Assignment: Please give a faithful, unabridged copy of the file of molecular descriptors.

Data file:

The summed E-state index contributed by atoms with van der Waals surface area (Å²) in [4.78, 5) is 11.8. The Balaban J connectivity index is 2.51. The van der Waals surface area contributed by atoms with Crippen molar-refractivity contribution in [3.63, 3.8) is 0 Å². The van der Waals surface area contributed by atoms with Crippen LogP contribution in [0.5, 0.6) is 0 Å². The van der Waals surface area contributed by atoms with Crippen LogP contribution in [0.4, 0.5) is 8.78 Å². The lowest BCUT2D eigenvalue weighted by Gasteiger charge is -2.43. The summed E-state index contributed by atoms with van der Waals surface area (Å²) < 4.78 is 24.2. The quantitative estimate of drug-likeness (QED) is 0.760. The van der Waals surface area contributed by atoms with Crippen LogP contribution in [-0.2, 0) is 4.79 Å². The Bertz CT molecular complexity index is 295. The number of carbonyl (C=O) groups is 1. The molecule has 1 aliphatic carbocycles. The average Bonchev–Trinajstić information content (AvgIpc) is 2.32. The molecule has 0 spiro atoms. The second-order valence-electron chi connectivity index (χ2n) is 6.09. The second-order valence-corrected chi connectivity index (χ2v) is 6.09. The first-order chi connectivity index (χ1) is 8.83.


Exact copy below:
The summed E-state index contributed by atoms with van der Waals surface area (Å²) in [4.78, 5) is 11.8. The Balaban J connectivity index is 2.51. The van der Waals surface area contributed by atoms with Crippen molar-refractivity contribution in [3.63, 3.8) is 0 Å². The van der Waals surface area contributed by atoms with Crippen LogP contribution in [0.5, 0.6) is 0 Å². The van der Waals surface area contributed by atoms with Crippen LogP contribution in [0.4, 0.5) is 8.78 Å². The lowest BCUT2D eigenvalue weighted by Gasteiger charge is -2.43. The summed E-state index contributed by atoms with van der Waals surface area (Å²) < 4.78 is 24.2. The quantitative estimate of drug-likeness (QED) is 0.760. The van der Waals surface area contributed by atoms with Crippen LogP contribution in [-0.2, 0) is 4.79 Å². The Bertz CT molecular complexity index is 295. The number of carbonyl (C=O) groups is 1. The molecule has 1 aliphatic carbocycles. The average Bonchev–Trinajstić information content (AvgIpc) is 2.32. The molecule has 0 spiro atoms. The second-order valence-electron chi connectivity index (χ2n) is 6.09. The second-order valence-corrected chi connectivity index (χ2v) is 6.09. The first-order chi connectivity index (χ1) is 8.83.